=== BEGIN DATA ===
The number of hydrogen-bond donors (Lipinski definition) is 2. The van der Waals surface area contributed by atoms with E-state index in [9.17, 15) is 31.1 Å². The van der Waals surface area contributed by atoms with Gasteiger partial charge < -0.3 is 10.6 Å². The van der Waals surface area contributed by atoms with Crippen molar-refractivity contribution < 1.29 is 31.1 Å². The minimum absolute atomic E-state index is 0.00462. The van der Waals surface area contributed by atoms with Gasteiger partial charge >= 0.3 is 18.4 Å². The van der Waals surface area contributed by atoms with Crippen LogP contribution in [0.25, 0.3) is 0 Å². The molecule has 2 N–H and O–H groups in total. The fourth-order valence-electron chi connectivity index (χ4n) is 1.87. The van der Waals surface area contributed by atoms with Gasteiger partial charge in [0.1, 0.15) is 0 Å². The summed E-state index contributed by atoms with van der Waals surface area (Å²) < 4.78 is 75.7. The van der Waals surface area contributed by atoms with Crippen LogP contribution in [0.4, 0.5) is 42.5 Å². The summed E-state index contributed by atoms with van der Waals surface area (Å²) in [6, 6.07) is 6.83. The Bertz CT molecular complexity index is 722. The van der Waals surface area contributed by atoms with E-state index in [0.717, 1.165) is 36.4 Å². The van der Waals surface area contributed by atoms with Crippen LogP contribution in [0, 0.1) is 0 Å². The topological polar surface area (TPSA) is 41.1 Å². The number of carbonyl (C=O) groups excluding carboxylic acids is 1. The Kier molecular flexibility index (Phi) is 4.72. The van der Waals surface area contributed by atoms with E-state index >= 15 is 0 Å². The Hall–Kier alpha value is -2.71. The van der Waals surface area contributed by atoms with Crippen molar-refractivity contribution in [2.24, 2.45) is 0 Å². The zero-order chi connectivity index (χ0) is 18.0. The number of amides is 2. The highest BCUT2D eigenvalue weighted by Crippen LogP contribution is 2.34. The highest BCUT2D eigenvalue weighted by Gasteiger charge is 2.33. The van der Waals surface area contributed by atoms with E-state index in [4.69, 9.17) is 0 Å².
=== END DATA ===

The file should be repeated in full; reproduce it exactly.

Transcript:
The number of hydrogen-bond donors (Lipinski definition) is 2. The van der Waals surface area contributed by atoms with E-state index in [9.17, 15) is 31.1 Å². The van der Waals surface area contributed by atoms with Gasteiger partial charge < -0.3 is 10.6 Å². The van der Waals surface area contributed by atoms with Crippen molar-refractivity contribution < 1.29 is 31.1 Å². The minimum absolute atomic E-state index is 0.00462. The van der Waals surface area contributed by atoms with Gasteiger partial charge >= 0.3 is 18.4 Å². The van der Waals surface area contributed by atoms with Crippen LogP contribution in [0.25, 0.3) is 0 Å². The molecule has 2 N–H and O–H groups in total. The fourth-order valence-electron chi connectivity index (χ4n) is 1.87. The van der Waals surface area contributed by atoms with Gasteiger partial charge in [0.1, 0.15) is 0 Å². The summed E-state index contributed by atoms with van der Waals surface area (Å²) < 4.78 is 75.7. The van der Waals surface area contributed by atoms with Crippen LogP contribution in [0.4, 0.5) is 42.5 Å². The summed E-state index contributed by atoms with van der Waals surface area (Å²) in [6, 6.07) is 6.83. The Bertz CT molecular complexity index is 722. The van der Waals surface area contributed by atoms with E-state index in [0.717, 1.165) is 36.4 Å². The van der Waals surface area contributed by atoms with Crippen LogP contribution in [0, 0.1) is 0 Å². The topological polar surface area (TPSA) is 41.1 Å². The number of carbonyl (C=O) groups excluding carboxylic acids is 1. The Kier molecular flexibility index (Phi) is 4.72. The van der Waals surface area contributed by atoms with E-state index >= 15 is 0 Å². The Hall–Kier alpha value is -2.71. The van der Waals surface area contributed by atoms with Crippen molar-refractivity contribution in [2.24, 2.45) is 0 Å². The zero-order chi connectivity index (χ0) is 18.0. The number of amides is 2. The highest BCUT2D eigenvalue weighted by Crippen LogP contribution is 2.34. The highest BCUT2D eigenvalue weighted by Gasteiger charge is 2.33. The van der Waals surface area contributed by atoms with E-state index in [4.69, 9.17) is 0 Å².